Buttar Reflects Positively on 2021 Despite Heartbreaking Finish

By: Covy Moore  Wednesday, December 1, 2021 @ 4:05 PM

Dakota Buttar finished No. 2 in the race for the 2021 PBR Canada Championship. Photo: Covy Moore/CovyMoore.com.

AIRDRIE, Alta. – As action got underway Nov. 12 for the first-ever PBR Canada National Finals in Edmonton, Alberta, then No. 1 Dakota Buttar walked into the state-of-the-art Roger’s Place at 95%.

What ailed him – an ill-timed groin injury sustained at the final regular season Cup Series event in Saskatoon, Saskatchewan, just two weeks prior, that many thought had ended his season.

“Throughout my career I have been lucky avoiding injuries that make me have to sit out very long,” Buttar said. “That’s the first time I have felt something pop like that, I could feel it instantly on the bull’s back.”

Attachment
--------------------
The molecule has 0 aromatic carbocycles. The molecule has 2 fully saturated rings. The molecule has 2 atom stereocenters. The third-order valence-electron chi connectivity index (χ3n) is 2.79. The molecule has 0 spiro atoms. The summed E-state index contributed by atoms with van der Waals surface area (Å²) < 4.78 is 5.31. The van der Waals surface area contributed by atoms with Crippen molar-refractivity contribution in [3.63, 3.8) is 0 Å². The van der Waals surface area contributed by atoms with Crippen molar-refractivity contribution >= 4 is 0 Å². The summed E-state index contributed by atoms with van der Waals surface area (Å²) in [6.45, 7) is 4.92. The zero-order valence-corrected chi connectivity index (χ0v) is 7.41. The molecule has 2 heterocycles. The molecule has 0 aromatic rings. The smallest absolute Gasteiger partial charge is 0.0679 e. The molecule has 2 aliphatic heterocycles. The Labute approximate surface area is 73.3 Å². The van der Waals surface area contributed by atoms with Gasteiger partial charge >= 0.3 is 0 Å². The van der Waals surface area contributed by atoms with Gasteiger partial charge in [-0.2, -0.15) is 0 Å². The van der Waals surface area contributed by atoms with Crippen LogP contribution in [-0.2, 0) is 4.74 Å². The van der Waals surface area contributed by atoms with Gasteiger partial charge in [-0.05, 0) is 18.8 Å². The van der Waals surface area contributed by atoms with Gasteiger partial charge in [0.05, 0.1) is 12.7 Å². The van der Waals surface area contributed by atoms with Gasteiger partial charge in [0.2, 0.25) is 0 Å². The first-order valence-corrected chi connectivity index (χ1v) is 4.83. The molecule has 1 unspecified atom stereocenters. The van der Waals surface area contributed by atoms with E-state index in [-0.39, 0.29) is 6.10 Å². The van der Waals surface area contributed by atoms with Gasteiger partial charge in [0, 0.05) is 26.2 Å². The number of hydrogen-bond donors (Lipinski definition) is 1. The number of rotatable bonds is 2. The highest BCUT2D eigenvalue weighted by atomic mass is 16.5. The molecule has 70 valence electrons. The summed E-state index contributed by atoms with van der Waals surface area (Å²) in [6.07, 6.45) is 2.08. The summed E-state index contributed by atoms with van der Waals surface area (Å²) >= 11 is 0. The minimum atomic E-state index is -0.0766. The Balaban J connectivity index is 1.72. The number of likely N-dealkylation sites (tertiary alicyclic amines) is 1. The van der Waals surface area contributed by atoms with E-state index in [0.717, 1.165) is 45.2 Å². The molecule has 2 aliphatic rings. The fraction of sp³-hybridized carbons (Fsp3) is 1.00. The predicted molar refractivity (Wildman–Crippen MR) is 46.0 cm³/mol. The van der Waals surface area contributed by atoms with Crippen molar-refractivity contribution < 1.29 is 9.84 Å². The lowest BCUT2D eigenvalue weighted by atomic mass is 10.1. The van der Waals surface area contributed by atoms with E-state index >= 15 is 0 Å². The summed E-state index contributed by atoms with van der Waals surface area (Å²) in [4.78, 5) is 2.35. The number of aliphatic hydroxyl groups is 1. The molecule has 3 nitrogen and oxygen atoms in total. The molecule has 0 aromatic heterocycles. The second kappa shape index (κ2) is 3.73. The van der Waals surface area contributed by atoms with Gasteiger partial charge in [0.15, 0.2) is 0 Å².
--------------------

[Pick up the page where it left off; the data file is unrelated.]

“I had a feeling what it was, but I didn’t know. It was a couple shitty days at home, I couldn’t walk or move on my own.”

After returning home to Eatonia, Saskatchewan, Buttar spent the ensuing two weeks rehabbing, working to get himself ready for the last four bulls of the year, even electing to turn out of the Canadian Finals Rodeo which would have meant getting on six bulls in the 14 days between PBR Canada events.

“I was feeling pretty good about it,” Buttar said of his recovery. “Bull riding requires certain muscles that you don’t really need for day-to-day life. Getting around it felt great but getting on the bull put me back to square one. The hardest part is missing all these Finals after working at it all year.”

”It happened when it happened,” the 2020 PBR Canada Champion added resolutely. “I am kind of glad it didn’t happen three months earlier, cause it would have cost me my whole year.”

Inside Rogers Place, Buttar covered his Round 1 draw, riding Look Alive for 79.5 points, but as soon as he hit the ground, his pain was evident.